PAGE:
More than two dozen candidates have either declared or are exploring a run for the Office of Public Advocate in the upcoming citywide special election next month.
Attorney General-elect Letitia James stepped down as public advocate on Jan. 1 upon her inauguration to her new office. Mayor Bill de Blasio announced on Saturday announced the special election will take place on Tuesday, Feb. 26, 2019.
“This date will help maximize voter turnout, and my administration will work around the clock to make sure every New Yorker is encouraged to exercise their right to vote,” said de Blasio.
The special election will be nonpartisan followed by a partisan primary for another general election for the office in November. Each candidate must secure their own ballot lines by petition; parties may endorse a candidate, but they may not offer nominees.
The public advocate is the first in line to succeed the mayor and is the second highest ranking elected office in the city, according to advocate.nyc.gov. The office serves as a direct link between New Yorkers and their government, acts as a “watchdog” over city agencies, and investigates complaints about city services. The public advocate is a non-voting member of the New York City Council with the right to introduce and co-sponsor legislation.
While the office is vacant, City Council Speaker Corey Johnson will oversee operations at the Public Advocate’s office.
Among the list of public advocate candidates, there are two Queens lawmakers who are vying for the seat: Democratic Assemblyman Ron Kim from Flushing and Republican City Councilman Eric Ulrich of Ozone Park, both of whom announced their candidacies in December.
Kim’s campaign, People over Corporations, vows to transform the Office of Public Advocate.
The state assemblyman, who represents the 40th district, has been an outspoken advocate against eliminating student debt in New York State and taxpayer subsidies to large corporations, such as Amazon’s $1.7 billion in grants and tax breaks to build its second headquarters in Long Island City.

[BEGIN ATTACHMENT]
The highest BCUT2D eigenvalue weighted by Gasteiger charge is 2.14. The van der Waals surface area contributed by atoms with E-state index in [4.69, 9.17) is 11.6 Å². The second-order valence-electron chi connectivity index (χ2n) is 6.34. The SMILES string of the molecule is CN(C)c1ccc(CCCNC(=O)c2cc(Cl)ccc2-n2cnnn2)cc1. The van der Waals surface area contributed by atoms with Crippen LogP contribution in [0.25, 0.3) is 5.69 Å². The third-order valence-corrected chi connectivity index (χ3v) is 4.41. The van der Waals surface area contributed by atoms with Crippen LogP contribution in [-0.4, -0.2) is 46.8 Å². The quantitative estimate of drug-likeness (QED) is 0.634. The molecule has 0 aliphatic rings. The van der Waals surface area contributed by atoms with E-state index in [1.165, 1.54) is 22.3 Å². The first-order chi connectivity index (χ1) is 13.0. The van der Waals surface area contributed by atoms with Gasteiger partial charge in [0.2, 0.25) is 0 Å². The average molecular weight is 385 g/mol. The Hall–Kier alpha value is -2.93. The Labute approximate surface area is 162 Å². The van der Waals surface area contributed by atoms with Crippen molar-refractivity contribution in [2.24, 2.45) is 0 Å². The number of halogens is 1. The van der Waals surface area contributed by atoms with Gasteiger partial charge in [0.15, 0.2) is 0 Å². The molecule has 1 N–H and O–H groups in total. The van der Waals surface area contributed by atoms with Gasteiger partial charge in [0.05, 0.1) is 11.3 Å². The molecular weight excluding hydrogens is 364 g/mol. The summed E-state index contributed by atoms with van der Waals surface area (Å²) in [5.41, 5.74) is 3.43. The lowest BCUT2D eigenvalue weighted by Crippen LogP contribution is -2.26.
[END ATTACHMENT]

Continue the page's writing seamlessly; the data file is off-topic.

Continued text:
At fundraisers last week held by Chinese and Korean American supporters, Kim raised a total of $65,430 that includes matchable funds. More than 50 donors contributed $14, 850.00, which resulted in $50, 060 of matchable funds.
“I’m honored and thrilled to receive such tremendous support from the Asian American communities all across our city, state, and country,” said Kim. “During my three terms in the Assembly, I stood up for all groups, especially immigrant and Asian Americans, whenever they were excluded from critical policy decisions or when their needs were neglected.”
As a public advocate, Ulrich, the only Republican in the field who represents the 32nd District, wants to cut property taxes, create more jobs and provide quality education to all children, according to his campaign letter.
Other candidates who are either declared or exploring a run for office include city council members, advocates, state assembly members, and others in the list below:
- State Assemblyman Michael Blake – who represents parts of the Bronx
- City Councilmembers Rafael Espinal and Jumaane Williams – who represent parts of Brooklyn
- City Councilman Ydanis Rodriguez – who represents parts of Manhattan
- Assemblymember Daniel O’Donnell – who represents parts of Manhattan
- Assemblymember Latrice Walker – who represents parts of Brooklyn
- Melissa Mark-Viverito – former speaker of the City Council
- Nomiki Kurst – Journalist
- David Eisenbach – Columbia University Professor
- Dawn Smalls – A lawyer who previously worked in the Obama and Clinton administrations
- Theo B. Chino – Entrepreneur, systems engineer
- Ifeoma Ike – Political activist
- Gwen Goodwin – Community activist and past city council candidate
- Tony Herbert – Community activist and past candidate for public advocate in 2017
- Benjamin Yee – Business owner, member of the Democratic state committee, and secretary for the Manhattan Democratic Party
- Mike Zumbluskas – Former Chairman of the Manhattan Independence Party
- Walter Iwachiw – Republican candidate for various offices such as mayor, state Assembly, CUNY Student Senator.
The winner of the Feb. 26 special election is only guaranteed to serve as public advocate for the remainder of the calendar year. New Yorkers will vote in November for a public advocate to serve the remainder of James’ term, which expires in 2021.
If you’re not registered to vote, visit the New York City Board of Elections website and sign up.